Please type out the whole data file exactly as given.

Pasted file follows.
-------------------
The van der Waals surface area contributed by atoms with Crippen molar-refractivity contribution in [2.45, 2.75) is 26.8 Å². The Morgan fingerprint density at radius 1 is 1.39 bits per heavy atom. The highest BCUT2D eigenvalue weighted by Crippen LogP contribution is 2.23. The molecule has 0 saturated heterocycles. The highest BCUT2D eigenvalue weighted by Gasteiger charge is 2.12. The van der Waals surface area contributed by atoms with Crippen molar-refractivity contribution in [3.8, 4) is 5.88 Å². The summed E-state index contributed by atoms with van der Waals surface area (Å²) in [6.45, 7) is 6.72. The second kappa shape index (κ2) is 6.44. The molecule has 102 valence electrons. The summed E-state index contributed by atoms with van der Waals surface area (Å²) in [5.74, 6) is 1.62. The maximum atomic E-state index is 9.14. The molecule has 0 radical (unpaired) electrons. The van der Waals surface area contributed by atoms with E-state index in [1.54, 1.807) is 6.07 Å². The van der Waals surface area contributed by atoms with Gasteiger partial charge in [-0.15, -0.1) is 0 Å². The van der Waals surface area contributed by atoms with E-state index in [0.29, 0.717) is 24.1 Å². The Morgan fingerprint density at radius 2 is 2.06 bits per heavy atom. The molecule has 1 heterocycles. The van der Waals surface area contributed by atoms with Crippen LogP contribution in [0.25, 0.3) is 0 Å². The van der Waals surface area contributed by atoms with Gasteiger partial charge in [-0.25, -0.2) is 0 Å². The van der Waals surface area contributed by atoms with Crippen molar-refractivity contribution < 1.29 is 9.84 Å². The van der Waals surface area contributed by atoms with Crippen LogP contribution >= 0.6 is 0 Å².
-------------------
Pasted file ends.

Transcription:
The van der Waals surface area contributed by atoms with Crippen molar-refractivity contribution in [2.45, 2.75) is 26.8 Å². The Morgan fingerprint density at radius 1 is 1.39 bits per heavy atom. The highest BCUT2D eigenvalue weighted by Crippen LogP contribution is 2.23. The molecule has 0 saturated heterocycles. The highest BCUT2D eigenvalue weighted by Gasteiger charge is 2.12. The van der Waals surface area contributed by atoms with Crippen molar-refractivity contribution in [3.8, 4) is 5.88 Å². The summed E-state index contributed by atoms with van der Waals surface area (Å²) in [6.45, 7) is 6.72. The second kappa shape index (κ2) is 6.44. The molecule has 102 valence electrons. The summed E-state index contributed by atoms with van der Waals surface area (Å²) in [5.74, 6) is 1.62. The maximum atomic E-state index is 9.14. The molecule has 0 radical (unpaired) electrons. The van der Waals surface area contributed by atoms with E-state index in [1.54, 1.807) is 6.07 Å². The van der Waals surface area contributed by atoms with Gasteiger partial charge in [-0.15, -0.1) is 0 Å². The van der Waals surface area contributed by atoms with E-state index in [0.29, 0.717) is 24.1 Å². The Morgan fingerprint density at radius 2 is 2.06 bits per heavy atom. The molecule has 1 heterocycles. The van der Waals surface area contributed by atoms with Crippen LogP contribution in [0.25, 0.3) is 0 Å². The van der Waals surface area contributed by atoms with Gasteiger partial charge in [-0.25, -0.2) is 0 Å². The van der Waals surface area contributed by atoms with Crippen molar-refractivity contribution < 1.29 is 9.84 Å². The van der Waals surface area contributed by atoms with Crippen LogP contribution >= 0.6 is 0 Å².